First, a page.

Charles Dickens: the name conjures up visions of plum pudding and Christmas punch, quaint coaching inns and cozy firesides, but also of orphaned and starving children, misers, murderers, and abusive schoolmasters. Dickens was 19th century London personified, he survived its mean streets as a child and, largely self-educated, possessed the genius to become the greatest writer of his age.
This childhood poverty and feelings of abandonment, although unknown to his readers until after his death, would be a heavy influence on Dickens' later views on social reform and the world he would create through his fiction.
Dickens would go on to write 15 major novels and countless short stories and articles before his death on June 9, 1870. He wished to be buried, without fanfare, in a small cemetery in Rochester, but the Nation would not allow it. He was laid to rest in Poet's Corner, Westminster Abbey, the flowers from thousands of mourners overflowing the open grave. Among the more beautiful bouquets were many simple clusters of wildflowers, wrapped in rags.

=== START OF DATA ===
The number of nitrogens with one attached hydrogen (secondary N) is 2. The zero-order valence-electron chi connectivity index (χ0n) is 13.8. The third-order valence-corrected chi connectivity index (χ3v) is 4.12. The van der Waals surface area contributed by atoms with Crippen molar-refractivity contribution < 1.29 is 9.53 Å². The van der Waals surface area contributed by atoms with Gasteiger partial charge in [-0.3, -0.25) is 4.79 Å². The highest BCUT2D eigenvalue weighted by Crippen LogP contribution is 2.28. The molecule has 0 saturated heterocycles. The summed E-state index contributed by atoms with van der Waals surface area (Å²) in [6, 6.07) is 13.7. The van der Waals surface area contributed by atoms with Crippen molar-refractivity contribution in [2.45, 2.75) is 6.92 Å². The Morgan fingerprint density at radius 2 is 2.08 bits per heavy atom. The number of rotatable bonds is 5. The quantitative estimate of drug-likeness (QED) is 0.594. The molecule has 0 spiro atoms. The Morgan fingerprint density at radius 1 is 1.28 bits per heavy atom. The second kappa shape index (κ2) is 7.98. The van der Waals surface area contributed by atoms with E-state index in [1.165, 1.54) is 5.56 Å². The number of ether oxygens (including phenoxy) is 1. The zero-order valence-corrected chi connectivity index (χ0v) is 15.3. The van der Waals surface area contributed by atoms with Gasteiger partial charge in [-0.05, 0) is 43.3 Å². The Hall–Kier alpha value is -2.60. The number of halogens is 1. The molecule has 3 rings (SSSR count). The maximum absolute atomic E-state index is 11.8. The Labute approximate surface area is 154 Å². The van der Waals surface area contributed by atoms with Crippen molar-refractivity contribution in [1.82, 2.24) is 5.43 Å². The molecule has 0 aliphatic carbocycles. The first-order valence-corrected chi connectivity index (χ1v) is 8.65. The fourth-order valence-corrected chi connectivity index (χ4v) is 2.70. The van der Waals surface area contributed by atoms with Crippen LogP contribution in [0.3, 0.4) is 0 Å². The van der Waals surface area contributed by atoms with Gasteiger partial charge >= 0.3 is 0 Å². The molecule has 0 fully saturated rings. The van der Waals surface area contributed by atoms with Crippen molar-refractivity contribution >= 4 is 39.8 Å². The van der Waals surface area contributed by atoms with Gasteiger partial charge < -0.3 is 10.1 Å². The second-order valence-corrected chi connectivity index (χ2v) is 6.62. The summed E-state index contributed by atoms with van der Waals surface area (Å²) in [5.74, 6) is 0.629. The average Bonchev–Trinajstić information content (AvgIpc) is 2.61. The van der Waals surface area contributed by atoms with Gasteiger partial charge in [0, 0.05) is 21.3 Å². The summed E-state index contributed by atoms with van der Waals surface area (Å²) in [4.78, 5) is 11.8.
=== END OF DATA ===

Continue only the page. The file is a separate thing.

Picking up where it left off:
- The Mystery of Ellen Ternan
- Dickens Family Tree (17k pdf file)
- Dickens Biography - David Cody, Associate Professor of English, Hartwick College
- Where was Dickens? A fascinating chronology compiled by Phillip Currah
- A Journal of the Life of Charles Dickens - Kirk Witmer's very interesting year by year timeline of Dickens' life
- Great animated Life of Charles Dickens by the BBC
- The Charles Dickens Museum - Located at 48 Doughty Street, London. Dickens and his family lived here from April 1837 to December 1839
- Charles Dickens' Birthplace Museum - Dickens birthplace in Portsmouth
- Dickens at Westminster Abbey
- The Cleveland Street Workhouse
- British Council Teaching English
- British Library- Dickens in Context
- Teaching Dickens - A Masterpiece Guide
- Teaching Dickens With The New York Times
- How to teach...Charles Dickens - The Guardian
- Dickensblog - Gina Dalfonzo
- Dickens' Journals Online
- Charles Dickens - From Wikipedia, the free encyclopedia
- Charles Dickens On Screen - Fred Guida